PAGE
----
NYC real estate developers feel like they are in a boxing ring right now, and with good reason. They are being jabbed by more expensive financing, while receiving a left hook and body shot from stricter lending standards and loftier land costs. Will President Trump’s plan to impose tariffs on aluminum and steel imports deliver them a knock-out punch?
(From left to right) Paul McCormick, SVP - Investment Sales & Capital Services and Amit Israni, Analyst - Investment Research
Probably not as the beauty of NYC to investors will likely remain boundless. Interest in well-priced, high-quality locations should remain robust amid a limited supply of available land. While consistent rezonings and tax incentives also favor the market, developers right now face more challenges than in the recent past.
As economic conditions continue to improve, the Federal Reserve is expected to tighten monetary policy further in 2018, ultimately leading to even higher interest rates. The Fed is confident that the economy is robust enough to withstand the impact of rising rates, which was evident when its policy-making arm in March raised benchmark short-term interest rates by a quarter-percentage point to a range of 1.5% to 1.75%.
While developers have resigned themselves to rising borrowing costs, they may not have anticipated its current pace, with the central bank raising rates at a 25 basis point clip every three-to-four months over the past year. The Fed has penciled in two more rate hikes in 2018, matching 2017’s three increases, but a stark acceleration from just once each in 2015 and 2016.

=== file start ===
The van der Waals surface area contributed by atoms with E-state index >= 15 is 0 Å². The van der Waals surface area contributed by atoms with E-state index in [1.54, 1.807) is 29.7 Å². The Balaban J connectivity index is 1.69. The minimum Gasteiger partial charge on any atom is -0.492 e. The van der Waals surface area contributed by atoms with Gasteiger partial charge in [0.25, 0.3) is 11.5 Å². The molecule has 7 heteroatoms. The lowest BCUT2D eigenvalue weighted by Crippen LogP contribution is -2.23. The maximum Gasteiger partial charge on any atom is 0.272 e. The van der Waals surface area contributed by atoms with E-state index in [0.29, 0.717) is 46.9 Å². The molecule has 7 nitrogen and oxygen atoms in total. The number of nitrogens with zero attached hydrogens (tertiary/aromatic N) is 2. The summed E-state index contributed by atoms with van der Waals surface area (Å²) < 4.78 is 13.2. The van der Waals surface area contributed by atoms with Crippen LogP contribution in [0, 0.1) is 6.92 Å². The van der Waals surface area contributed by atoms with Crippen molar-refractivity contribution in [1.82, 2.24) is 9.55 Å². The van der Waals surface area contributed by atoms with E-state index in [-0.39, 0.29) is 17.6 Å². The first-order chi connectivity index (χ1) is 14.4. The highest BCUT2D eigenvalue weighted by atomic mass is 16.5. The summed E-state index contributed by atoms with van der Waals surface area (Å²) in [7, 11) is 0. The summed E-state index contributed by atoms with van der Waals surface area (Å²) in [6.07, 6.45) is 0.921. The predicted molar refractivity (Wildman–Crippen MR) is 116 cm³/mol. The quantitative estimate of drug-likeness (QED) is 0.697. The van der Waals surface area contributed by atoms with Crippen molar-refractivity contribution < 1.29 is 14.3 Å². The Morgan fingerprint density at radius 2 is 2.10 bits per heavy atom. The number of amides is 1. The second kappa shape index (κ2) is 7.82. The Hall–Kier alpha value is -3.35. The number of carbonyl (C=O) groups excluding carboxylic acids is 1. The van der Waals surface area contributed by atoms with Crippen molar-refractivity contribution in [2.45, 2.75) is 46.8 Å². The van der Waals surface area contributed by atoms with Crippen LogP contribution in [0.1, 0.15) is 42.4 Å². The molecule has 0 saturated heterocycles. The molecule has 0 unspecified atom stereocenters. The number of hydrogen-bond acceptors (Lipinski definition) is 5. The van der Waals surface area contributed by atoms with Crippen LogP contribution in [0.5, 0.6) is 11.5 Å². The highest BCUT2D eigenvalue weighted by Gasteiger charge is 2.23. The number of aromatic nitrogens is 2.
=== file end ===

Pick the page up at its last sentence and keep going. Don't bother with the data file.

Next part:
Long-term Treasury yields, which influence everything from mortgage rates to corporate loans, pierced 3% for the first time in four years in April due to a combination of strong corporate earnings and rising energy costs. A rise in oil prices fanned concerns about inflation, which diminishes the value of fixed payments made on long-dated bonds. The 10-year yield had mostly been on a downward trajectory since its prior four-year high in February. Geopolitical tensions with North Korea, Syria, and Russia, as well as worries about a trade war with China, the world’s second-largest economy, fueled demand for safe-haven assets.
It has become more expensive to finance construction projects. The WSJ prime rate index, used by many banks to price construction loans, reached 4.75% in March, 0.75% higher than the same month last year. That means a borrower seeking a $10 million loan right now must pay $75,000 more annually for financing than a year ago. Interest rates from traditional lenders for construction loans are now about 5.75%-6.25%.
More stringent lending is also sapping the bottom line of builders as they are being forced to raise more equity. Around this time two years ago, the loan-to-cost ratio was around 70% for a mortgage, higher than today’s average of 55%. Developers must get more creative, going to the private sector where they can get more proceeds, but where the cost of capital is 300 basis points higher.
When the real estate development market took off from 2012 to 2015, it was truly a perfect storm since “hard” and “soft” costs were attractive. Financing was relatively inexpensive, the amount of leverage a borrower could take was higher, and land was markedly cheaper. On top of that, labor/union costs and outlays for material were far below where they are today.